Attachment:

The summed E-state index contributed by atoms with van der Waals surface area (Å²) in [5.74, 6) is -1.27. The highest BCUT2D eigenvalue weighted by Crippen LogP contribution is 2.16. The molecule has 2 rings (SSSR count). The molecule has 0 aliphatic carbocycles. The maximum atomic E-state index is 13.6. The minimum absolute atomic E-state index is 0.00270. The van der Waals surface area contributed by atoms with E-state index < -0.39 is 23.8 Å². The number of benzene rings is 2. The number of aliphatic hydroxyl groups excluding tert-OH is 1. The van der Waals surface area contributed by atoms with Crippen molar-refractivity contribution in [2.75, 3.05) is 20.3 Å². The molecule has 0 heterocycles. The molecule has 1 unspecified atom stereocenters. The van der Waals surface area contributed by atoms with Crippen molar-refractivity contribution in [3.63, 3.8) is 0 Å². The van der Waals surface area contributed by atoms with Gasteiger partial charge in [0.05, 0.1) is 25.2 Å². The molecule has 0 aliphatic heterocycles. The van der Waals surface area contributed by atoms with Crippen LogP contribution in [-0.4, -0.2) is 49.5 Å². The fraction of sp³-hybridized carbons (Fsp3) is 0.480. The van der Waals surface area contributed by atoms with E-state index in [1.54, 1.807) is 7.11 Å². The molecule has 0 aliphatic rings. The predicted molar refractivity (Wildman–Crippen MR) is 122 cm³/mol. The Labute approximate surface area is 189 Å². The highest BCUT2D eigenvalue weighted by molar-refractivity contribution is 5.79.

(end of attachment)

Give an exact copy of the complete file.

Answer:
The summed E-state index contributed by atoms with van der Waals surface area (Å²) in [5.74, 6) is -1.27. The highest BCUT2D eigenvalue weighted by Crippen LogP contribution is 2.16. The molecule has 2 rings (SSSR count). The molecule has 0 aliphatic carbocycles. The maximum atomic E-state index is 13.6. The minimum absolute atomic E-state index is 0.00270. The van der Waals surface area contributed by atoms with E-state index < -0.39 is 23.8 Å². The number of benzene rings is 2. The number of aliphatic hydroxyl groups excluding tert-OH is 1. The van der Waals surface area contributed by atoms with Crippen molar-refractivity contribution in [2.75, 3.05) is 20.3 Å². The molecule has 0 heterocycles. The molecule has 1 unspecified atom stereocenters. The van der Waals surface area contributed by atoms with Crippen molar-refractivity contribution in [3.63, 3.8) is 0 Å². The van der Waals surface area contributed by atoms with Gasteiger partial charge in [0.05, 0.1) is 25.2 Å². The molecule has 0 aliphatic heterocycles. The van der Waals surface area contributed by atoms with Crippen LogP contribution in [-0.4, -0.2) is 49.5 Å². The fraction of sp³-hybridized carbons (Fsp3) is 0.480. The van der Waals surface area contributed by atoms with E-state index in [1.54, 1.807) is 7.11 Å². The molecule has 0 aliphatic rings. The predicted molar refractivity (Wildman–Crippen MR) is 122 cm³/mol. The Labute approximate surface area is 189 Å². The highest BCUT2D eigenvalue weighted by molar-refractivity contribution is 5.79.